Reoccurring injuries. People who have particular repetitive motion or strain injuries are more likely to end up with Fibromyalgia. Other disorders like osteoarthritis, lupus, etc., can also increase your chances of developing the disease.
Symptoms of Fibromyalgia
Some of the prominent symptoms of Fibromyalgia include;
Pain. Widespread pain is one of the main symptoms of Fibromyalgia. People with Fibromyalgia often complain of burning sensations or aches all over their bodies. This pain is particularly intense at the back or neck. This could even get worse with increased stress levels.
Extreme fatigue. Extreme fatigue is one of the hallmarks of Fibromyalgia. The fatigue may just hit you unexpectedly, and you feel drained of all your energy.
Fibro fog. You have problems concentrating or memory-related problems. This leads to confusion, forgetfulness, cognitive difficulties, and brain fog. The common name given to these memory-related problems is “fibro fog.” Fibro fog develops as a result of some parts of your brain receiving less oxygen due to neurological disturbance that constricts your brain blood vessels.
Headaches. Another hallmark of Fibromyalgia is a chronic headache. This is caused by abnormal levels of substance P in the brain. Substance P is the chemical that helps your brain regulate pain sensitivity.
Fibromyalgia headache may also take the form of migraine. When it comes to Fibromyalgia, simple activities such as yawning or eating can trigger a headache.
Insomnia. Pain and fatigue can cause trouble sleeping which inadvertently leads to insomnia. Insomnia, on the other hand, can also heighten your sensitivity to pain and increase your fatigue levels. This creates a self-perpetuating cycle.
Dry mouth, nose, and eyes. Fibromyalgia causes a reduction in salivary secretions leading to dry mouth. A dry nose is caused by inflammation of the nasal cavity and sinuses. While dry eyes are caused by the drying up of the mucous membrane in the eyes. These combined conditions make it difficult to fall asleep.
Diarrhea. Irritable bowel movement caused by digestive problems is one of the symptoms of Fibromyalgia. Alongside diarrhea, patients often also complain of chronic heartburn and bad gas.
Mental health problems. Besides physical impacts, Fibromyalgia also impacts you psychologically. Psychological problems arise as a result of the impairment of your daily life activities due to pain, fatigue, cognitive difficulties, etc. This leads to depression, anxiety, and a host of other mental disorders.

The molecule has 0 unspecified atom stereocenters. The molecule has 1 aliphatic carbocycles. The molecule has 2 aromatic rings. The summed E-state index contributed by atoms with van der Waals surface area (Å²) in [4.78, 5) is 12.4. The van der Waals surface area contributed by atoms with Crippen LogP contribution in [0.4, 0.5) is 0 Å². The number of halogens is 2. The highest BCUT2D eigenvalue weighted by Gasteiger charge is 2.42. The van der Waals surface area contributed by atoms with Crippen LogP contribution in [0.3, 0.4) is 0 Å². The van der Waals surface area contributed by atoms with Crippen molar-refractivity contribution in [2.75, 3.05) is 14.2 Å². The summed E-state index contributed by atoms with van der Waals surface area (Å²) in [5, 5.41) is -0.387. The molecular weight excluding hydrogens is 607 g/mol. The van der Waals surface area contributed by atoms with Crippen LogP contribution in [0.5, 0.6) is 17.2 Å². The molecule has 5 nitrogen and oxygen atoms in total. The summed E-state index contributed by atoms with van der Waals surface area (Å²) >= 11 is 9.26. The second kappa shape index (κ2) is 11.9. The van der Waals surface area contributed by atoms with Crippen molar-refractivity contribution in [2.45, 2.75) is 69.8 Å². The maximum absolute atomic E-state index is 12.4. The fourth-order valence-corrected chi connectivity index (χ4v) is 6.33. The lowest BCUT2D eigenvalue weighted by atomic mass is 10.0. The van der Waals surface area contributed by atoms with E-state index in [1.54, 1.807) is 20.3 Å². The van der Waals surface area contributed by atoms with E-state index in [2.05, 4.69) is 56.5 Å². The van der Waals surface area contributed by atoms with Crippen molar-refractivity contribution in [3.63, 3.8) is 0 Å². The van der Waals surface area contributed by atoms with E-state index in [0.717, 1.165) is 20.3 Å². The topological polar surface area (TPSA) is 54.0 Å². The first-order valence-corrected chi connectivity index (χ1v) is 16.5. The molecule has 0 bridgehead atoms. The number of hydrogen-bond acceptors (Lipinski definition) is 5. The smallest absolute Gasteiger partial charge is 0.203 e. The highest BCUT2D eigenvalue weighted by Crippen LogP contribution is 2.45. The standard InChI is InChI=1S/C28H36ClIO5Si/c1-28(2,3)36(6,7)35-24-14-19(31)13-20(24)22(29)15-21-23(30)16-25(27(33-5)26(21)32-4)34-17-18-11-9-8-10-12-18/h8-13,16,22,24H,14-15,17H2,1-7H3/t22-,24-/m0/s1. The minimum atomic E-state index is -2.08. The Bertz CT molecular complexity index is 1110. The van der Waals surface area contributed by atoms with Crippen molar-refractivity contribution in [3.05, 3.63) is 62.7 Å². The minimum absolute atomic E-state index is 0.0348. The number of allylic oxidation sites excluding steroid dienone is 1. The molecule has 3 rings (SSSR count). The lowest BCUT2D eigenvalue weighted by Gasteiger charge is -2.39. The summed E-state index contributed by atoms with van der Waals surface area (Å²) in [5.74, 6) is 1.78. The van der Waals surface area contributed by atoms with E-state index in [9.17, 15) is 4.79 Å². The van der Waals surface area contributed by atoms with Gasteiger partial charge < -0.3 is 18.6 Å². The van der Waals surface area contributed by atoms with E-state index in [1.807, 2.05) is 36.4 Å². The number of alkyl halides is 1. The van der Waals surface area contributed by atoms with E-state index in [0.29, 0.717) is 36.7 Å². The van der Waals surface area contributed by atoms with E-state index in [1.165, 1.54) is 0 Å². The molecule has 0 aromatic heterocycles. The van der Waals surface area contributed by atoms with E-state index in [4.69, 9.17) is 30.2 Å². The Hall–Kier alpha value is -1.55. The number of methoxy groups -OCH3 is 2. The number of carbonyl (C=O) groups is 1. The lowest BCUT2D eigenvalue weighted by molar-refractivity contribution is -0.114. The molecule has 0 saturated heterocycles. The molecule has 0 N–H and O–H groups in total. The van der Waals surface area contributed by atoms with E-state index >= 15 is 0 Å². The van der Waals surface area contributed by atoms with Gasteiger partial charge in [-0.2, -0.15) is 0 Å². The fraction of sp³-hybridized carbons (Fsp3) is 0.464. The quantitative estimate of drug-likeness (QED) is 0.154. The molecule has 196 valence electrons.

It is said that people with Fibromyalgia are three times more likely to have depression than others. Other symptoms of Fibromyalgia include muscle stiffness, restless leg syndromes, constipation, tingling and numbness in hands and feet, etc.
What isn’t Fibromyalgia?
Fibromyalgia is often confused with other medical conditions like arthritis. Fibromyalgia is not arthritis, though they show similar symptoms. Arthritis is caused by inflammation of your joints, causing pain, while Fibromyalgia is characterized by widespread pain.
Fibromyalgia also mimics other conditions and may be mistaken for chronic fatigue syndrome, rheumatoid arthritis, myofascial pain, etc. This explains why your doctor may require a differential diagnosis and tracking symptoms to narrow down the list and establish Fibromyalgia as the disease. This is still not a definitive test for the disease.
A final word
There’s currently no cure for Fibromyalgia. However, it can be managed with medications (such as pain relief drugs, antidepressants, etc.), physical therapy, and other therapeutic strategies. Fibromyalgia may not be life-threatening, but it can alter the course of your life. You may have to switch jobs or even stop working. Some lifestyle changes you might need to adapt to are; limiting your socialization, changing your diet, waking up quite early to deal with muscle stiffness, and giving up smoking.